Tourists Drive NYC Retail Sales

Tourists Drive NYC Retail Sales
Shoppers on Madison Avenue last week

NEW YORK — As tourism here continues to rise, footwear retailers said they are seeing a new consumer demographic eager to spend in their stores.

According to NYC & Co., the city’s official marketing and tourism organization, New York had a record-breaking 52 million visitors last year, 11 million of which were international tourists. This year, the number of foreign visitors headed to the Big Apple is expected to climb to 11.4 million. And while here, they are likely to go shopping.

NYC & Co. estimates that retail shopping makes up 22 percent — or $8 billion annually — of the money travelers spend in New York.

“The city has done a tremendous job of getting the word out about what we have to offer,” said Matthew Bauer, president of the Madison Avenue Business Improvement District and a member of NYC & Co.’s retail committee. “For Madison Avenue, retail is certainly the major draw, and there’s been a lot of excitement here.”

In the past six months, 14 new stores have opened in the luxury district. Bauer added that the five hotels in the area and local attractions such as The Metropolitan Museum of Art and Central Park also have contributed to making the neighborhood a go-to shopping destination for spendy tourists.

“All these things combine to make an incredible visitor experience,” he said. “It’s a dynamic place that’s appealing to visitors looking for luxury.”

Edna Galo, owner of Galo Shoes, said she has noticed an increase in out-of-town shoppers at her Madison Avenue store. These consumers, she added, are quicker to make a buying decision than the locals.

“Their consumer behavior is different in the sense that they spend less time considering a purchase,” Galo said. “They’re not saying to themselves ‘Let’s think about it,’ whereas the resident can always come back.

“Tourists certainly have access to designer stores if they’re coming from the West Coast or southern parts of the country,” Galo continued. “If they’re [buying] here, they want to buy shoes they can’t find at a department store or elsewhere.”

Private-label products have been hot sellers among tourists for Galo, as well as at other boutiques throughout the city.

Randy Ochart, owner of French Sole, noted his private-label items have had good sell-through among tourists. However, the retailer pointed out that most of the international shoppers haven’t been from Europe, as in years past.

“We have been seeing more tourists this year, from Asian countries,” Ochart said, adding that customers in this demographic have been buying more high-end products.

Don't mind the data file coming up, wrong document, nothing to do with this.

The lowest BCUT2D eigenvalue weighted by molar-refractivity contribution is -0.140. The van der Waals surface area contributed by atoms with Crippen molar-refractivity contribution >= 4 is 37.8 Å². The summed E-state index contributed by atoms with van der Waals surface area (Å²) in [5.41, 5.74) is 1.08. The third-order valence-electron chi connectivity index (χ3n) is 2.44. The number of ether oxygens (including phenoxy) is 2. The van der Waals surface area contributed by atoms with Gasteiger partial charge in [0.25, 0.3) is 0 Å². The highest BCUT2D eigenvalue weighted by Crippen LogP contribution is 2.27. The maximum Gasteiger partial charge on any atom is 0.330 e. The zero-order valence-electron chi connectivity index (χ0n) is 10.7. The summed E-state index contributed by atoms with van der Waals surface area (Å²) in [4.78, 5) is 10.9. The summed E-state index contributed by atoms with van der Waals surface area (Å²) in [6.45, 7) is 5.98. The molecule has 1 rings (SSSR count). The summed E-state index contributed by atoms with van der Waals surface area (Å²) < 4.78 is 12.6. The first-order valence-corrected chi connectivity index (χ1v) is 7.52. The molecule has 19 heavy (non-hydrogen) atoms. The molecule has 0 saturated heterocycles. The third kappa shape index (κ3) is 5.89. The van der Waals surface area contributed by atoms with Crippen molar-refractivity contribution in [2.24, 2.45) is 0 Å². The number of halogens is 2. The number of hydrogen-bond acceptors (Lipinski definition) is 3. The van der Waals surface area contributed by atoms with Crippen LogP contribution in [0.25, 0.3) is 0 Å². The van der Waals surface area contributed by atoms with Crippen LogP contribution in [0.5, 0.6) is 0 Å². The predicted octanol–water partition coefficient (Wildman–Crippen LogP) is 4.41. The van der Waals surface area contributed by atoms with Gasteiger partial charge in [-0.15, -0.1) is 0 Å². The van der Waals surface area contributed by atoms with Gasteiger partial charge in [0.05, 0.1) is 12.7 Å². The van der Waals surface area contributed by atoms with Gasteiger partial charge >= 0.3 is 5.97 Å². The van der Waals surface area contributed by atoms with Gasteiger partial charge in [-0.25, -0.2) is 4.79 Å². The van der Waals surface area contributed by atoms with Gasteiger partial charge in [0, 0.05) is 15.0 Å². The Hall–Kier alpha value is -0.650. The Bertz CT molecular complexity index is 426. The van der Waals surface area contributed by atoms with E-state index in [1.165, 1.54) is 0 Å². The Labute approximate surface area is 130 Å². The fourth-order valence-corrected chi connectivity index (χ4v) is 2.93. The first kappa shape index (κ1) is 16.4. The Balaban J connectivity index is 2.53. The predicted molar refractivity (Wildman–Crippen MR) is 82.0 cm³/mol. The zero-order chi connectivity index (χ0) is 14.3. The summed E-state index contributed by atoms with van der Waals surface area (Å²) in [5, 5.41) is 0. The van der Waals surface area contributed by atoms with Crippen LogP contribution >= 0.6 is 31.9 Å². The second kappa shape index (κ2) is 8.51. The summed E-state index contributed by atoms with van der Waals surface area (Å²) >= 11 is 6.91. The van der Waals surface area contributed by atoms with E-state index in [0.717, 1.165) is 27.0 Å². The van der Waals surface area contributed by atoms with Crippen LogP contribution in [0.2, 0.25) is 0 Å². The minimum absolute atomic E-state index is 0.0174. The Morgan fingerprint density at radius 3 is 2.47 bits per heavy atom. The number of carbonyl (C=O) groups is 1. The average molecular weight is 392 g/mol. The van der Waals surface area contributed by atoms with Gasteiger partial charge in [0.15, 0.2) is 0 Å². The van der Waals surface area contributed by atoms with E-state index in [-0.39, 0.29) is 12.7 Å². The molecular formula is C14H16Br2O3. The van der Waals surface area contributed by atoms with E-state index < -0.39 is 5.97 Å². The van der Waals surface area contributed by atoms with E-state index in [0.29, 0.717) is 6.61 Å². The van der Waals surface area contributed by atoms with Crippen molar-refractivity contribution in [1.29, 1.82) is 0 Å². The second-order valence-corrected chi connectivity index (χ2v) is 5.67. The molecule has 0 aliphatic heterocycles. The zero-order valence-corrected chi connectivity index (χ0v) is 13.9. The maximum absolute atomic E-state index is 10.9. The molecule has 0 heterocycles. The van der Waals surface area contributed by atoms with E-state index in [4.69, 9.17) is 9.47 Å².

Sales from foreign shoppers is so important to French Sole’s business that Ochart has store associates who speak a total of five languages, including Mandarin. He also is considering taking out advertising in Chinese periodicals.

Manhattan isn’t the only place in New York feeling the rush of tourism. Storeowners in Brooklyn also have seen a wave of new shoppers.

With Brooklyn’s close proximity to Manhattan and less-expensive hotels, many travelers are spending more time in the borough.

“We have a lot of activity at our Williamsburg location,” said Dani Kahalani, owner of DNA Footwear, which has five doors in Brooklyn. He added that the hottest sellers are styles from Toms Shoes, Vans and Converse. “[The Williamsburg store] is closest to the city and it’s the coolest destination to be in New York right now.”

Rick Lee, owner of Brooklyn’s Soula, said the changes in the borough have meant more foot traffic from European tourists, though it hasn’t necessarily equaled additional profit.

“The economy in Europe isn’t doing so great, so we’re getting tourists, but it doesn’t translate into sales,” he said, adding that these shoppers have been more value-conscious than in years past.

Infinity Shoes buyer Dan Kenigsberg, who oversees the retailer’s five stores throughout New York, said the weakness of the euro, as well as other factors, has caused tourist revenue to be somewhat flat.

“Unless the euro is strong, there isn’t much encouragement for European tourists to buy here,” Kenigsberg said, adding that the city’s short spring season this year also hindered shopping.

Although New York may not be the shopping destination it once was for European travelers, it still appeals to visitors from countries with developing economies.

Joe Welter, Deloitte’s Northeast regional sector leader for consumer products and retail and distribution, said he expects an uptick in visitors from countries such as China, Australia and Brazil.

NYC & Co. forecasts that visitation from Brazil will increase by 8.4 percent by 2015, while Chinese tourists are expected to grow by 8.8 percent.

“When you think of folks from burgeoning economies — where there’s a larger portion of people in upper-income brackets — coming to visit, it’s a positive force for local retailers,” Welter said, “especially when people from these countries have proven to be consumers of luxury goods.”